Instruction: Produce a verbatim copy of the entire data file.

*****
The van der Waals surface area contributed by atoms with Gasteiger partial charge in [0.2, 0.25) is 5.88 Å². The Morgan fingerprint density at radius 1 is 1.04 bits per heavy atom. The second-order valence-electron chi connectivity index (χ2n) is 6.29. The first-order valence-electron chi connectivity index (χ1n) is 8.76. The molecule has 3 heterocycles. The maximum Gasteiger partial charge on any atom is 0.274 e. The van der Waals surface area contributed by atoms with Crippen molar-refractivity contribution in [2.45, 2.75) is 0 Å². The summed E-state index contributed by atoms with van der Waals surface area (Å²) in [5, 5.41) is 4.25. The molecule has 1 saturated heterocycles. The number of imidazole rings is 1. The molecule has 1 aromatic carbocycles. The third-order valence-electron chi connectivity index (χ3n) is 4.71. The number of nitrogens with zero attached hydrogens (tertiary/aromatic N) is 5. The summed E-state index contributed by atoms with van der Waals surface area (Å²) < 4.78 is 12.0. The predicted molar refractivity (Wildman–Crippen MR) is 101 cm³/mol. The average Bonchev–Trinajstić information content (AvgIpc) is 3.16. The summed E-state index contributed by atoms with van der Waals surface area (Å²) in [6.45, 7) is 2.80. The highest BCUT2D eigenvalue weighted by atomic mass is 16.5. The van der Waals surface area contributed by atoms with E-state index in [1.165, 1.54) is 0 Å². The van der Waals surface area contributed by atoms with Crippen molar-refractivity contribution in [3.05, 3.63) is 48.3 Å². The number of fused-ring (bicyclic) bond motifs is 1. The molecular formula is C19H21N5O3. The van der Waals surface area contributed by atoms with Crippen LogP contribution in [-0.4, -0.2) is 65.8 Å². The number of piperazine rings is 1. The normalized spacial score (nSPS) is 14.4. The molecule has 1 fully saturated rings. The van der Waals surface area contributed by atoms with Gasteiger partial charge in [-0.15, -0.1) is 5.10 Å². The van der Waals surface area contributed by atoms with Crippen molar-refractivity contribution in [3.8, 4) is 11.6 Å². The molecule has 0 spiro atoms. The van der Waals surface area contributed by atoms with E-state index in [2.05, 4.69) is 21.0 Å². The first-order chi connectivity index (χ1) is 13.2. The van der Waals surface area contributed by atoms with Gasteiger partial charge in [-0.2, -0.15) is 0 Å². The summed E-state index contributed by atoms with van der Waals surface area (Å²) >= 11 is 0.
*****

The van der Waals surface area contributed by atoms with Gasteiger partial charge in [0.2, 0.25) is 5.88 Å². The Morgan fingerprint density at radius 1 is 1.04 bits per heavy atom. The second-order valence-electron chi connectivity index (χ2n) is 6.29. The first-order valence-electron chi connectivity index (χ1n) is 8.76. The molecule has 3 heterocycles. The maximum Gasteiger partial charge on any atom is 0.274 e. The van der Waals surface area contributed by atoms with Crippen molar-refractivity contribution in [2.45, 2.75) is 0 Å². The summed E-state index contributed by atoms with van der Waals surface area (Å²) in [5, 5.41) is 4.25. The molecule has 1 saturated heterocycles. The number of imidazole rings is 1. The molecule has 1 aromatic carbocycles. The third-order valence-electron chi connectivity index (χ3n) is 4.71. The number of nitrogens with zero attached hydrogens (tertiary/aromatic N) is 5. The summed E-state index contributed by atoms with van der Waals surface area (Å²) < 4.78 is 12.0. The predicted molar refractivity (Wildman–Crippen MR) is 101 cm³/mol. The average Bonchev–Trinajstić information content (AvgIpc) is 3.16. The summed E-state index contributed by atoms with van der Waals surface area (Å²) in [6.45, 7) is 2.80. The highest BCUT2D eigenvalue weighted by atomic mass is 16.5. The van der Waals surface area contributed by atoms with E-state index in [1.165, 1.54) is 0 Å². The van der Waals surface area contributed by atoms with Crippen molar-refractivity contribution in [3.05, 3.63) is 48.3 Å². The number of fused-ring (bicyclic) bond motifs is 1. The molecular formula is C19H21N5O3. The van der Waals surface area contributed by atoms with Crippen LogP contribution in [-0.4, -0.2) is 65.8 Å². The number of piperazine rings is 1. The normalized spacial score (nSPS) is 14.4. The molecule has 1 fully saturated rings. The van der Waals surface area contributed by atoms with Gasteiger partial charge in [-0.15, -0.1) is 5.10 Å². The van der Waals surface area contributed by atoms with Crippen molar-refractivity contribution in [3.8, 4) is 11.6 Å². The molecule has 0 spiro atoms. The van der Waals surface area contributed by atoms with E-state index in [2.05, 4.69) is 21.0 Å². The first-order chi connectivity index (χ1) is 13.2. The van der Waals surface area contributed by atoms with Gasteiger partial charge in [-0.2, -0.15) is 0 Å². The summed E-state index contributed by atoms with van der Waals surface area (Å²) >= 11 is 0.